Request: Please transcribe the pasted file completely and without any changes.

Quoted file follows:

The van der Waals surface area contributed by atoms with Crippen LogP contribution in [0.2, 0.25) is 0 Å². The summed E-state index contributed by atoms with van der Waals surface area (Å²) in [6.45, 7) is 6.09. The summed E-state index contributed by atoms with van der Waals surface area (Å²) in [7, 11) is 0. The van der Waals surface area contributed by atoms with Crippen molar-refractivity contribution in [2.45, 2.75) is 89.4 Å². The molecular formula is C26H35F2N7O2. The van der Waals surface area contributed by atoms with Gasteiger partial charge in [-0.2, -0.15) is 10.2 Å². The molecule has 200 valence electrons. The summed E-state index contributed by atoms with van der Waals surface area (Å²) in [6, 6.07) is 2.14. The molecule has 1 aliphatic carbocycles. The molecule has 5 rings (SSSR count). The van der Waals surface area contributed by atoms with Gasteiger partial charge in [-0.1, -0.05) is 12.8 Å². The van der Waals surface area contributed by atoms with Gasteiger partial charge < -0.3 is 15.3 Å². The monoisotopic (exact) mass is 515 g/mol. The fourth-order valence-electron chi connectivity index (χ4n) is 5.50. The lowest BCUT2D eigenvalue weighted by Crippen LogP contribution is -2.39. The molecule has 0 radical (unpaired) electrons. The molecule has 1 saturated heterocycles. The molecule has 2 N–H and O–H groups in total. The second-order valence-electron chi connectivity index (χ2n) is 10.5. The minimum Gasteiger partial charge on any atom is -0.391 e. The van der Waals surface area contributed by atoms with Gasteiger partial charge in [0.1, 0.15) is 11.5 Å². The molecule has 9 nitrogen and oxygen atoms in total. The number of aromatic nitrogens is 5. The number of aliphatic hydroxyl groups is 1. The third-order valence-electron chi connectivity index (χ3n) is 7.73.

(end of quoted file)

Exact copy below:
The van der Waals surface area contributed by atoms with Crippen LogP contribution in [0.2, 0.25) is 0 Å². The summed E-state index contributed by atoms with van der Waals surface area (Å²) in [6.45, 7) is 6.09. The summed E-state index contributed by atoms with van der Waals surface area (Å²) in [7, 11) is 0. The van der Waals surface area contributed by atoms with Crippen molar-refractivity contribution in [2.45, 2.75) is 89.4 Å². The molecular formula is C26H35F2N7O2. The van der Waals surface area contributed by atoms with Gasteiger partial charge in [-0.2, -0.15) is 10.2 Å². The molecule has 200 valence electrons. The summed E-state index contributed by atoms with van der Waals surface area (Å²) in [6, 6.07) is 2.14. The molecule has 1 aliphatic carbocycles. The molecule has 5 rings (SSSR count). The van der Waals surface area contributed by atoms with Gasteiger partial charge in [-0.1, -0.05) is 12.8 Å². The van der Waals surface area contributed by atoms with Gasteiger partial charge < -0.3 is 15.3 Å². The monoisotopic (exact) mass is 515 g/mol. The fourth-order valence-electron chi connectivity index (χ4n) is 5.50. The lowest BCUT2D eigenvalue weighted by Crippen LogP contribution is -2.39. The molecule has 0 radical (unpaired) electrons. The molecule has 1 saturated heterocycles. The molecule has 2 N–H and O–H groups in total. The second-order valence-electron chi connectivity index (χ2n) is 10.5. The minimum Gasteiger partial charge on any atom is -0.391 e. The van der Waals surface area contributed by atoms with Gasteiger partial charge in [0.1, 0.15) is 11.5 Å². The molecule has 9 nitrogen and oxygen atoms in total. The number of aromatic nitrogens is 5. The number of aliphatic hydroxyl groups is 1. The third-order valence-electron chi connectivity index (χ3n) is 7.73.